It was a dusky Wednesday evening, and, Wednesday generally being my botany day, it dovetailed perfectly with my need to collect certain ingredients for the recipe I was preparing to try. My collaborator and I had travelled up to the foothills of Mt Hood to forage for some fresher(more) specimens than could be obtained in town. We had left directly from work mid afternoon, and the sun had been high in the sky; but now the light had become flat and smoky, and my initial sense of elation at the prospect of our endeavor taken a similar turn.
We wandered through the trees studying the ground for the cottony heads of the Taraxacum Officinale that the recipe called for, but I had soured on the idea of pursuing the project in tandem. If I was honest with myself, I did not want to share it. When I closed my eyes and pictured my laboratory space, I saw only myself in it.
I enjoyed discussing and debating the natural sciences with a group of enthusiasts with which I met weekly. However, I truly preferred pursuing my studies alone. I could choose to offer what I learned, or not to.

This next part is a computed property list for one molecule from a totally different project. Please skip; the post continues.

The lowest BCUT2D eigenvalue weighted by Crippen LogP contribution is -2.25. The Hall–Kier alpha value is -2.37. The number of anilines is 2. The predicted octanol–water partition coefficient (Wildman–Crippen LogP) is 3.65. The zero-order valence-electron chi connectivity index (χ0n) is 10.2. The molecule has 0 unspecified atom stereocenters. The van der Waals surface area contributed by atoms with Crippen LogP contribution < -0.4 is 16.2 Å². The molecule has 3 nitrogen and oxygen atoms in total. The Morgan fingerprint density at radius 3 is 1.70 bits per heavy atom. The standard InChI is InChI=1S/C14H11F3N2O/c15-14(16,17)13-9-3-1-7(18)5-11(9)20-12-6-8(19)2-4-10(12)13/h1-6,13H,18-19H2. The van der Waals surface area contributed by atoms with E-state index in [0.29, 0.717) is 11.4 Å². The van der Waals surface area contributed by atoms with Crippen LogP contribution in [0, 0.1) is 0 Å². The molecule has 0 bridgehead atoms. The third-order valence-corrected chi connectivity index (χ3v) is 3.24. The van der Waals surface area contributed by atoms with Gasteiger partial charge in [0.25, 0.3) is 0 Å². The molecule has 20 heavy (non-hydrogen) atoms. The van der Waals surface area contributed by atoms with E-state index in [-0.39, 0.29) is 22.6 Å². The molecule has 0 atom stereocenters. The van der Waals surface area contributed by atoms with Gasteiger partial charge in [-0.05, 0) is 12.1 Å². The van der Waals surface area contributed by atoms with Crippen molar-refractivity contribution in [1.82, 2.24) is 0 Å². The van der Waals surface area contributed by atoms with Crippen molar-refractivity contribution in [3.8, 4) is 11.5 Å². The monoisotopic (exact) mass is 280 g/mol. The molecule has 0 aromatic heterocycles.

An eager voice called me back into the present, and my friend was crouched in a small field with his back to me. He was rummaging through his knapsack for his trowel and collection box. As I walked towards him, I observed the stones on the ground. I picked one up, and it seemed to fit my hand so perfectly; its heft so manageable, so useful.
As I walked closer, I felt a sense of clarity returning to me. I knew what I really wanted; what was best for me. I stood behind him and raised the stone high above my head.(less)